When life is difficult, Samaritans are here – day or night, 365 days a year. You can call them for free on 116 123, email them at email@example.com, or visit www.samaritans.org to find your nearest branch.
On a normal day on a normal walk I witnessed something not so normal. I witnessed a suicide attempt.
At a distance we saw police cars and wondered what they were looking for. As we got closer, simply because it was our route home not because we were being nosey, I noticed a person precariously positioned. My heart broke. I could not believe how fast this moment took over my emotions. I was devastated for them. “What? Why?” My mind kept racing. I felt guilty for walking past and carrying on home but what could I do? There were trained professionals on site yet I still felt guilty. I wanted to stay to make sure they were ok but I realised that my presence would not be helpful and would probably add extra pressure for both the person and the police. I also knew that if I stayed then there was a chance I could witness something traumatic. So we carried on walking.
While I knew that carrying on was the right thing to do, I guess it felt selfish because of the pain I felt for this person and that I wanted to help. I couldn’t have helped though. I’m not a trained professional. I’m barely able to cope with my own issues let alone help someone else. I felt so helpless. My mind raced and I panicked at the idea of “What if we got there before the police?” How would I have known they needed help? I may have judged them to be a kid fooling around because you know how kids are right? Always up to their silly antics. If it had been clear what would, what could I have done? My social anxiety is so messed up that it would have tried to save me from making an embarrassing mistake rather than take the risk of looking stupid and potentially helping someone. I need to be able to help don’t I?
I spent the day worrying, wondering, and checking the news. Nothing was reported. Nothing mentioned in Facebook groups. I assumed no news was good news and tried to work. “Could I have done anything differently? What if we got there first? What if I see someone like this again? Why can’t I stop thinking about this?”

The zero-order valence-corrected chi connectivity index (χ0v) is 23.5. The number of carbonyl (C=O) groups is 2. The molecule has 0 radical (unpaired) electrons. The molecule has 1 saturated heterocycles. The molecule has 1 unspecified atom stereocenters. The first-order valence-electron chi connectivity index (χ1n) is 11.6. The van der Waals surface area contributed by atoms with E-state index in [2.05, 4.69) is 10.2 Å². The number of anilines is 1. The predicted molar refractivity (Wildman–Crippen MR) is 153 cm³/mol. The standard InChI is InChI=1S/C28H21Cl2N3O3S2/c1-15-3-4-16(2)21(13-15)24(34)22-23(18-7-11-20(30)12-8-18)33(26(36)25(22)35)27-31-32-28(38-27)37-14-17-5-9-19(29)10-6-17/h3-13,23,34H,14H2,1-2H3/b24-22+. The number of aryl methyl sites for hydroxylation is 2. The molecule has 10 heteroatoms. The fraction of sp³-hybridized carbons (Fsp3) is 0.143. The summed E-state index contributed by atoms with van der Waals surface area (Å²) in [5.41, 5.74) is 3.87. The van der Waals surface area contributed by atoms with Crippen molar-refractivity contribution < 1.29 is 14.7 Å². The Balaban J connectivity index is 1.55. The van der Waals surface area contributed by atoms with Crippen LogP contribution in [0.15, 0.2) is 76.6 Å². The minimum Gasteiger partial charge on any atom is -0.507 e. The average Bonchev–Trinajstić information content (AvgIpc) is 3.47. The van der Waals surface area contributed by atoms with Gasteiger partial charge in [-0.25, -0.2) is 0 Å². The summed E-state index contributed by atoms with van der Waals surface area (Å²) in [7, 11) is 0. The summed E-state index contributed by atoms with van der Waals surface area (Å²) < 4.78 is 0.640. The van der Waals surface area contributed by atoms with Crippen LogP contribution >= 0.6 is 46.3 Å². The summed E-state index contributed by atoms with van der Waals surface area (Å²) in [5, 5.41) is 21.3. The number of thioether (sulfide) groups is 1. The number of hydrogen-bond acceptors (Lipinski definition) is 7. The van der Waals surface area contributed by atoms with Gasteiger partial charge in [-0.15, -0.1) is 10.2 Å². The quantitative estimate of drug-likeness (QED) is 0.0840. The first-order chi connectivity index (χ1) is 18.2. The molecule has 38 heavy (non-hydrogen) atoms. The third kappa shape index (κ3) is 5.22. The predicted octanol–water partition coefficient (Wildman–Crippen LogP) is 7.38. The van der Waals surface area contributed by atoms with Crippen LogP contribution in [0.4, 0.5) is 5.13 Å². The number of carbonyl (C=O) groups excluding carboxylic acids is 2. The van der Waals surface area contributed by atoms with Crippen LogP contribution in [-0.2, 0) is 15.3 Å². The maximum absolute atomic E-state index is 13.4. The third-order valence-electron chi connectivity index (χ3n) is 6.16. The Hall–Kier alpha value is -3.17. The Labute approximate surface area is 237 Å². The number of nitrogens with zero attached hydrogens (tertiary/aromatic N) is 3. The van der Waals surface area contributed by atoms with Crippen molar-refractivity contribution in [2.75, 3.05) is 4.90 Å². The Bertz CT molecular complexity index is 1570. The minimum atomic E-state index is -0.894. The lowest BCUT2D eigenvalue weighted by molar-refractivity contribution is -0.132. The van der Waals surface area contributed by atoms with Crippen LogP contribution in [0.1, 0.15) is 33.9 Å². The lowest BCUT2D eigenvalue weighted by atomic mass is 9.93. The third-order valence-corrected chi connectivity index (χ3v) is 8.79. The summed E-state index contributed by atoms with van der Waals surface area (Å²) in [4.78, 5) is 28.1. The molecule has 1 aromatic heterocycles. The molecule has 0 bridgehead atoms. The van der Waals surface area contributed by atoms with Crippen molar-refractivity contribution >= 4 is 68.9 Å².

I learnt about being a witness to suicide. It is not unlike PTSD (Post Traumatic Stress Disorder) as you have been a witness to something traumatic and stressful. I don’t think I’ve seen anything traumatic with my own eyes. Not like this. In a way it’s easy to dismiss it as something not massively traumatic to witness. It wasn’t like seeing someone get attacked which is exactly what happened to someone I know and while I hope I helped them my mind will tell me I could have done more. This was traumatic because I’ve been close to where they are and to see it from the other side… I felt physically heart broken.
After tweeting out a message of support for those who may need it the Samaritans replied to me;
Seeing someone who is struggling can be distressing. It’s important for you to make sure you’re okay too. Give yourself time to rest and process what’s happened. If you need to talk about how you’re feeling, please call us on 116 123, or email firstname.lastname@example.org
I’ve never spoken with them before. I once called a support team at university because I was incredibly stressed but never the Samaritans. I didn’t feel like it was my place to speak to them as I was only walking by. I shouldn’t bother them. They need to be free to help those who need help. Right?
“It’s important for you to make sure you’re okay too.”
Am I ok? Interestingly my Apple Watch detected the moment of actual heart break that I felt. While I may tell myself that I’m fine there is data that shows something happened to me. I spent Thursday trying not to cry and obsessively checking the news hoping this person was ok. Today is Saturday and I still feel a little connected to those tears. As I sit here writing this I can feel the breeze on my skin, the wind rustling leaves off the trees, children playing in the distance and I can see the clouds floating over the world. Taking a breath and I feel ok. I’m ok. breathes listens to the wind Maybe I do need to talk to them. Maybe I’m avoiding doing so because it’s easier not to deal with the trauma of the other day and how it relates to my own feelings. Maybe I don’t want to call them because of some absurd fear of being someone who needed to call them?
Maybe all of this, while I’ve tried to not make what happened to this person about me because I’m that fucking egotistical that it makes for good content, maybe all of this has hit me for one simple reason. I’ve only ever thought about suicide. Now I’ve seen it in front of me and it’s so fucking real I can’t handle it. I don’t want it to be real for me or for them.
- Suicide warning signs
- Free online training from Zero Suicide Alliance
- Suicide Prevention – Find Help Now – Grassroots
- Stay Alive App – Grassroots Suicide Prevention
- Samaritans’ Media Guidelines
- I Grieved a Stranger After He Killed Himself in Front of Me – VICE
- Causes of PTSD: Witnessing a suicide – PTSD UK
- Witnesses – Support After Suicide